Laugh, slide and stumble into the sport today
Whether you think curling is lame, boring or strictly for old people, curling can be an incredibly social, active and fun sport. This year’s Mount Royal University curling bonspiel is March 8. Even though the MRU bonspiel’s registration is full, here are four reasons why you should try curling before the season is over.
1. Curling is extremely social.
Often no one cares how well you can curl. They’re just happy you showed up. Most curling leagues and weekend tournaments, called bonspiels, are for fun and are about building relationships with your teammates and competitors. Even junior provincial and Canadian championship curler, Becca Konschuh, says her favourite part of curling is how social it is.
“My favourite part about curling actually takes place on and off the ice…though I love competing, that’s not what the sport is all about.”
2. Curling is meant for everyone.
Like hockey rinks, curling rinks help hold Canadian communities together. Yes, old people are often known for curling, but it’s a sport for all ages.
Curling is an opportunity for all generations to compete and share stories amongst each other. Konschuh says that curling is engaging and challenging for all ages and skill levels.
“I think that a lot of people are hesitant to try curling because it is thought that curling is strictly for old people. This is extremely false. Curling is a game for ages five to ninety-five. It can be suitable for everyone. I find people hold back from curling because they find it boring and less of a sport than, say, hockey. I realize that curling isn’t that fastest paced game, but it is a challenging one. You can almost look at curling as a big game of chess. You always have to think ahead and anticipate what your opponent will do.”
3. Curling is affordable
It’s not unusual to see a ten-year-old pair of curling shoes with duct tape wrapped around the right toe at any curling rink. Veteran curlers usually do not buy new curling equipment for years. For the new curler, you often don’t need anything more than a sweater and a clean pair of shoes to participate. Curling only requires the following equipment to play:
First, the slider. This is strapped to your shoe to glide on the ice. The second thing you need is a gripper, which is strapped to your other shoe to grip on the ice. Finally, the broom, which you hold in your hand to sweep or help maintain balance when starting out.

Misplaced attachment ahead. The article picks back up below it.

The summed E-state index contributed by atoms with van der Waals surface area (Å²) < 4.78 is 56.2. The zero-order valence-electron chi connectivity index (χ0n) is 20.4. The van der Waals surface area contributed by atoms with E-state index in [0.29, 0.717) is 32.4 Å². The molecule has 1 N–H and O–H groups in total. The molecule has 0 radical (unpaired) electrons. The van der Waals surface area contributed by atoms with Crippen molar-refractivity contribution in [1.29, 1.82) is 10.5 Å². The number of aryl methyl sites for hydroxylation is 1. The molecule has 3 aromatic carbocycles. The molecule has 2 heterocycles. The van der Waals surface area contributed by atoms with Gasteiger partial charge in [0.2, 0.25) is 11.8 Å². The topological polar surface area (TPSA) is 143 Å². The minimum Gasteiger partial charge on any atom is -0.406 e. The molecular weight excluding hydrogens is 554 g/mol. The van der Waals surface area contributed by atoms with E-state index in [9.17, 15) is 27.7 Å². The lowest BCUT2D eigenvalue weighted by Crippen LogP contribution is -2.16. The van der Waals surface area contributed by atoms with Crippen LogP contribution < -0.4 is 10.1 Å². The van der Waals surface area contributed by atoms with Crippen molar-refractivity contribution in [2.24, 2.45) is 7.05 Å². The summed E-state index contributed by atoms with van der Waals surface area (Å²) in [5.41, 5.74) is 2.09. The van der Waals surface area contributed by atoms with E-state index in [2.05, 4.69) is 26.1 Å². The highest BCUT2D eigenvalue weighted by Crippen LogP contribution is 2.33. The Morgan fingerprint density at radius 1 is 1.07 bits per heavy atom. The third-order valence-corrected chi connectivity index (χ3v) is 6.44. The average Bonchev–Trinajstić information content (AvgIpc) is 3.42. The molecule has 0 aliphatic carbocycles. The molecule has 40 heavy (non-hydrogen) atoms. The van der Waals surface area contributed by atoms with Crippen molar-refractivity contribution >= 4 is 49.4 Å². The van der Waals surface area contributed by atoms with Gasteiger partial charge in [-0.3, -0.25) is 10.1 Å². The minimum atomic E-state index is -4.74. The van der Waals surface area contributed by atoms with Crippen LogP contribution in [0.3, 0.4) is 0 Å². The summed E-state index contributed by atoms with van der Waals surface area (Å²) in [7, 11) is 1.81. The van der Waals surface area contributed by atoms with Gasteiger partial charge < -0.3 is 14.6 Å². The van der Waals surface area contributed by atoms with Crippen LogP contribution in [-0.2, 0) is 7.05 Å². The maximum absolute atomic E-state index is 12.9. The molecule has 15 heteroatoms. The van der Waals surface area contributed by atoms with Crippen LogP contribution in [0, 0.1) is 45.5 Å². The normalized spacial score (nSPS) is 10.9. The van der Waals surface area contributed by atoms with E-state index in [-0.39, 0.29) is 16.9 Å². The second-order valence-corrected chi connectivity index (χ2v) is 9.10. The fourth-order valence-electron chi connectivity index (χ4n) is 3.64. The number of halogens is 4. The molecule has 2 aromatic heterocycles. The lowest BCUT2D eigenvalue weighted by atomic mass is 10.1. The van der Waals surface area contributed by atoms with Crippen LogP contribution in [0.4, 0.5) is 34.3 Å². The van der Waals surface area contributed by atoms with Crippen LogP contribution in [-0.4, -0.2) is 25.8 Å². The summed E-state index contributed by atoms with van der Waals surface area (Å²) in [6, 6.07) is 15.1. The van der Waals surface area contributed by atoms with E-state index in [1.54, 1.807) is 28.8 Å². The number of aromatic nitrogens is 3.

Curling rinks often have a surplus of this equipment to lend out to those who need it.
The average team entry fee for a curling bonspiel can range from $50 to $250, but these are weekend long events that often include dances, dinners and prizes. Curling membership costs, for league play, memberships can range from $35 to $100 a year.
4. Curling is a culture
Curling is known to be one of the only three sports that one can still effectively play after a few drinks—the other sports being softball and golf. A typical adult curling bonspiel starts with early morning coffees and ends with late night beers. In between there can be a variety of fun activities such as raffles, karaoke and dress up contests. Almost every bonspiel has a dinner and dance included as well. On the last day, most bonspiels have a prize table where teams, depending on how they placed in the tournament, get to pick from. You could go home with anything ranging from a coffee mug to a barbeque.
If you’ve never tried curling before, you have a bit of time left to try it. Look online at on the Northern Alberta Curling Associations’ website for a list of Alberta’s bonspiels. You can sign up as a spare at the Garrison Curling Club, next to the Flames Community Arena where the Cougars play hockey. Konschuh says,
“The advice I would give to individuals who are looking to try curling for the first time is, go in with an open mind, be patient and have fun.”